The International Atomic Energy Agency (IAEA) is holding an African Regional Meeting here this week for the final co-ordination of the Sahel Project aimed at enhancing the scientific basis for the integrated management of shared aquifers of the Sahel region.

An aquifer is an underground layer of water-bearing permeable rock from which groundwater can be extracted using a water well. The Sahel region has five aquifers — the Chad Basin, Liptako-Gourma and Upper Volta System, Lullemeden Aquifer, Senegalo-Mauritanian Aquifer and Taoudeni — which are shared by 13 African countries.

The region is also characterised by an increased number of dug out wells and irrigation systems with either inadequate or no regulation of groundwater abstraction, over-exploitation, lower groundwater levels and the deterioration of water quality.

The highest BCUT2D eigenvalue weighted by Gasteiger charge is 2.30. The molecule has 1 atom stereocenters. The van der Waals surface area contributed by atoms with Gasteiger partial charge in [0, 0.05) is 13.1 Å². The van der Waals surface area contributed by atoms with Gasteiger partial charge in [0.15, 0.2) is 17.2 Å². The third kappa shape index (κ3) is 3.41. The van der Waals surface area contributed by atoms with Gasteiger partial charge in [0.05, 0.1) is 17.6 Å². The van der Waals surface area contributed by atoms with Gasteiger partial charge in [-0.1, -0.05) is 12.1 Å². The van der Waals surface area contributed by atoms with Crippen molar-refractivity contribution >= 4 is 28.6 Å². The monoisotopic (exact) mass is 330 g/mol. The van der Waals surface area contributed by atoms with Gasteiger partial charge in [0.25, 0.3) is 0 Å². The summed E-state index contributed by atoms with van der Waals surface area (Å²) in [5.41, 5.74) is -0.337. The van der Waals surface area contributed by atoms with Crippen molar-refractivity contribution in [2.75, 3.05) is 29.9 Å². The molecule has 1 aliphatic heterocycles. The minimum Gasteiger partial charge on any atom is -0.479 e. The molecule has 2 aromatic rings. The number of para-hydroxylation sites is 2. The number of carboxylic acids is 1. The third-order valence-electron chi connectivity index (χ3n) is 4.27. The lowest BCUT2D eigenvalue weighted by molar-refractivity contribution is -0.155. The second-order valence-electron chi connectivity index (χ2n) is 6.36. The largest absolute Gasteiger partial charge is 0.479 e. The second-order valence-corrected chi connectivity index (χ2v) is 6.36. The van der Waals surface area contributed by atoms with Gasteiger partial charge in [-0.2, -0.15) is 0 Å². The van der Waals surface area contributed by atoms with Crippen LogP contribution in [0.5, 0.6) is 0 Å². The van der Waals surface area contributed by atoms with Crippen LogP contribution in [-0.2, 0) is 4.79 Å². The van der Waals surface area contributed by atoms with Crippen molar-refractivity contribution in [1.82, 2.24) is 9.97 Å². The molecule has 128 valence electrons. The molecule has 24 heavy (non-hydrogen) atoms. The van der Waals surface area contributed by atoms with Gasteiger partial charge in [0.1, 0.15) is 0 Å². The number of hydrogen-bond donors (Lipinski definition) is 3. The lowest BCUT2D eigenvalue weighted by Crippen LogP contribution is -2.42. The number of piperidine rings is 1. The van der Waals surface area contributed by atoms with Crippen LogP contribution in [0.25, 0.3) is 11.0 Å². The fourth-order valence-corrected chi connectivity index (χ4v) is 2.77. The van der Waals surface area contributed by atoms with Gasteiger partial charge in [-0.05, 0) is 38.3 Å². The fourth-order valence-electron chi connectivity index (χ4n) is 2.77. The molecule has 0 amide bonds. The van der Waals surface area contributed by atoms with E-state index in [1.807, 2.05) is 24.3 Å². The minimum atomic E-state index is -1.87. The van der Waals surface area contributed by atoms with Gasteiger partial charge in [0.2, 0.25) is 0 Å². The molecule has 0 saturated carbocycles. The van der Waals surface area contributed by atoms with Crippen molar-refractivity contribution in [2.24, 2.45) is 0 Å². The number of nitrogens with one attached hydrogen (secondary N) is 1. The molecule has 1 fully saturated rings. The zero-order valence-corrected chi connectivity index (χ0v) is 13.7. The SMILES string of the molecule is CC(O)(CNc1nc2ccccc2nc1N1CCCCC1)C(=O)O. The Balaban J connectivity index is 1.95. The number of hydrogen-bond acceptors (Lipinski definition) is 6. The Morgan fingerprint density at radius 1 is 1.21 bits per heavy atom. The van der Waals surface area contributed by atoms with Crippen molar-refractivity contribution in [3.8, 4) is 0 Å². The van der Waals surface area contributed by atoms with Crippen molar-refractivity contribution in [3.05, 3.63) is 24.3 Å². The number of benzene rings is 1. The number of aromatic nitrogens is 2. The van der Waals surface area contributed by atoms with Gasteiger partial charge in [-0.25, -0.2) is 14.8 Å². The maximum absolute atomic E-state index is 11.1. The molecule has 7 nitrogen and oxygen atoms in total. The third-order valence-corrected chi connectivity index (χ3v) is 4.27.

However, information on aquifer geometry, groundwater availability in terms of quantity and quality and renewability is still inadequate, immensely affecting sustainable management of groundwater.

The five-day meeting, which is being hosted by the Ghana Atomic Energy Commission (GAEC) in Accra, has participants from all the 13 countries in the Sahel Region — Ghana, Algeria, Benin, Burkina-Faso, Cameroon, the Central African Republic, Chad, Mali, Mauritania, Niger, Nigeria, Senegal and Togo.

Professor Francis K. A. Allotey, a renowned mathematician and scientist, who chaired the opening ceremony on Monday, said the Sahel Project had been on-going for the past three years in all the countries in the Sahel region, with major progress made in relation to methodology, data and knowledge gaps in the shared aquifer systems in the region.

Neil Jarvis, the representative of the IAEA, presented a status update of the Sahel Project and some key findings which deal with the methodology and enhanced human capacity among other things.